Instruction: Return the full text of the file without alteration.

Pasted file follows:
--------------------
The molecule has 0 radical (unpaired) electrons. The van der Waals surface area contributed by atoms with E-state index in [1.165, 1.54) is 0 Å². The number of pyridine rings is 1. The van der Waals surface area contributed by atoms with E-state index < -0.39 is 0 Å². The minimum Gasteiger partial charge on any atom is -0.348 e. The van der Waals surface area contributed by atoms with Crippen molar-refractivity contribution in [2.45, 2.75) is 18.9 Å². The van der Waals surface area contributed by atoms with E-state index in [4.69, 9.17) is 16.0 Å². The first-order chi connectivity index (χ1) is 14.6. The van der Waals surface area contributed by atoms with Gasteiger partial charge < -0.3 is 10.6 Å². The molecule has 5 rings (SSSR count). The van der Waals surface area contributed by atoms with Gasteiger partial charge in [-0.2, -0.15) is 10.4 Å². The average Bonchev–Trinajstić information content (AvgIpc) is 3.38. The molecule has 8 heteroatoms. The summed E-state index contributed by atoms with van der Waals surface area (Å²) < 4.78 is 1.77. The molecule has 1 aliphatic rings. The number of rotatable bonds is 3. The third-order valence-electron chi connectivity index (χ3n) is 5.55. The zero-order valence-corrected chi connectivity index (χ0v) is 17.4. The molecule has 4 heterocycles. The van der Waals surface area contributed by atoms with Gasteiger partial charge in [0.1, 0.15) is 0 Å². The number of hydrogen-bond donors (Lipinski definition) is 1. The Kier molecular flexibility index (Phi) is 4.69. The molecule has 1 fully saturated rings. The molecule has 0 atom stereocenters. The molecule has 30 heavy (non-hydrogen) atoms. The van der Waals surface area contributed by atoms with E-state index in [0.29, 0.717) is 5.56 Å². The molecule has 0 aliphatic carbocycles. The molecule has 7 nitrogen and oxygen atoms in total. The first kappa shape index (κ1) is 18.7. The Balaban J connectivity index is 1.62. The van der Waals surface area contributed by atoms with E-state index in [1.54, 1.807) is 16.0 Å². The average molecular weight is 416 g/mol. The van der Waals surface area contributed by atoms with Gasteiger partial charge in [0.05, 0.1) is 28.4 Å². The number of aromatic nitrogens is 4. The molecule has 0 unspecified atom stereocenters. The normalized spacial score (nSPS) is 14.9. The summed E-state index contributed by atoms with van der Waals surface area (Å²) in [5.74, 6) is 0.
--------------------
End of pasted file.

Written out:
The molecule has 0 radical (unpaired) electrons. The van der Waals surface area contributed by atoms with E-state index in [1.165, 1.54) is 0 Å². The number of pyridine rings is 1. The van der Waals surface area contributed by atoms with E-state index < -0.39 is 0 Å². The minimum Gasteiger partial charge on any atom is -0.348 e. The van der Waals surface area contributed by atoms with Crippen molar-refractivity contribution in [2.45, 2.75) is 18.9 Å². The van der Waals surface area contributed by atoms with E-state index in [4.69, 9.17) is 16.0 Å². The first-order chi connectivity index (χ1) is 14.6. The van der Waals surface area contributed by atoms with Gasteiger partial charge < -0.3 is 10.6 Å². The molecule has 5 rings (SSSR count). The van der Waals surface area contributed by atoms with Gasteiger partial charge in [-0.2, -0.15) is 10.4 Å². The average Bonchev–Trinajstić information content (AvgIpc) is 3.38. The molecule has 8 heteroatoms. The summed E-state index contributed by atoms with van der Waals surface area (Å²) < 4.78 is 1.77. The molecule has 1 aliphatic rings. The number of rotatable bonds is 3. The third-order valence-electron chi connectivity index (χ3n) is 5.55. The zero-order valence-corrected chi connectivity index (χ0v) is 17.4. The molecule has 4 heterocycles. The van der Waals surface area contributed by atoms with Gasteiger partial charge in [0.1, 0.15) is 0 Å². The number of hydrogen-bond donors (Lipinski definition) is 1. The Kier molecular flexibility index (Phi) is 4.69. The molecule has 1 fully saturated rings. The molecule has 0 atom stereocenters. The molecule has 30 heavy (non-hydrogen) atoms. The van der Waals surface area contributed by atoms with E-state index in [0.29, 0.717) is 5.56 Å². The molecule has 0 aliphatic carbocycles. The molecule has 7 nitrogen and oxygen atoms in total. The first kappa shape index (κ1) is 18.7. The Balaban J connectivity index is 1.62. The van der Waals surface area contributed by atoms with E-state index in [1.54, 1.807) is 16.0 Å². The average molecular weight is 416 g/mol. The van der Waals surface area contributed by atoms with Gasteiger partial charge in [0.05, 0.1) is 28.4 Å². The number of aromatic nitrogens is 4. The molecule has 0 unspecified atom stereocenters. The normalized spacial score (nSPS) is 14.9. The summed E-state index contributed by atoms with van der Waals surface area (Å²) in [5.74, 6) is 0.